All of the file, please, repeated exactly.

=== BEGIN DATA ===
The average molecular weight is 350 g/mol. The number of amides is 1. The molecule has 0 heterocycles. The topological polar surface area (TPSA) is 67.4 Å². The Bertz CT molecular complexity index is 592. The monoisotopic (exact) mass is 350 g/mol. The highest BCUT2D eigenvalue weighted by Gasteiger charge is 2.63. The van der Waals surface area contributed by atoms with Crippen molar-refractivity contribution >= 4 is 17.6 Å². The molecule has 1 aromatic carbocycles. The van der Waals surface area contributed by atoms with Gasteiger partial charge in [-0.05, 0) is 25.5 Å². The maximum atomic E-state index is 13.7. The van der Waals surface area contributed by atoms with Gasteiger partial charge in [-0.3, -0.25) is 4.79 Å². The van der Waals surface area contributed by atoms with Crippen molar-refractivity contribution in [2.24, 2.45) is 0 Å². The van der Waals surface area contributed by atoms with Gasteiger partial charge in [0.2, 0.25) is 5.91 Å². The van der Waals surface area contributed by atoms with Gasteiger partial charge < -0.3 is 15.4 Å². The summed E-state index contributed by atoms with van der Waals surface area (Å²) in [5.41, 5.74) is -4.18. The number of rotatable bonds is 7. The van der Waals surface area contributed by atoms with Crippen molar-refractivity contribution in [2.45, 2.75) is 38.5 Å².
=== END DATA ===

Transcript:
The average molecular weight is 350 g/mol. The number of amides is 1. The molecule has 0 heterocycles. The topological polar surface area (TPSA) is 67.4 Å². The Bertz CT molecular complexity index is 592. The monoisotopic (exact) mass is 350 g/mol. The highest BCUT2D eigenvalue weighted by Gasteiger charge is 2.63. The van der Waals surface area contributed by atoms with Crippen molar-refractivity contribution >= 4 is 17.6 Å². The molecule has 1 aromatic carbocycles. The van der Waals surface area contributed by atoms with Gasteiger partial charge in [-0.05, 0) is 25.5 Å². The maximum atomic E-state index is 13.7. The van der Waals surface area contributed by atoms with Gasteiger partial charge in [-0.3, -0.25) is 4.79 Å². The van der Waals surface area contributed by atoms with Crippen molar-refractivity contribution in [2.24, 2.45) is 0 Å². The van der Waals surface area contributed by atoms with Gasteiger partial charge in [0.2, 0.25) is 5.91 Å². The van der Waals surface area contributed by atoms with Gasteiger partial charge < -0.3 is 15.4 Å². The summed E-state index contributed by atoms with van der Waals surface area (Å²) in [5.41, 5.74) is -4.18. The number of rotatable bonds is 7. The van der Waals surface area contributed by atoms with Crippen molar-refractivity contribution in [2.45, 2.75) is 38.5 Å².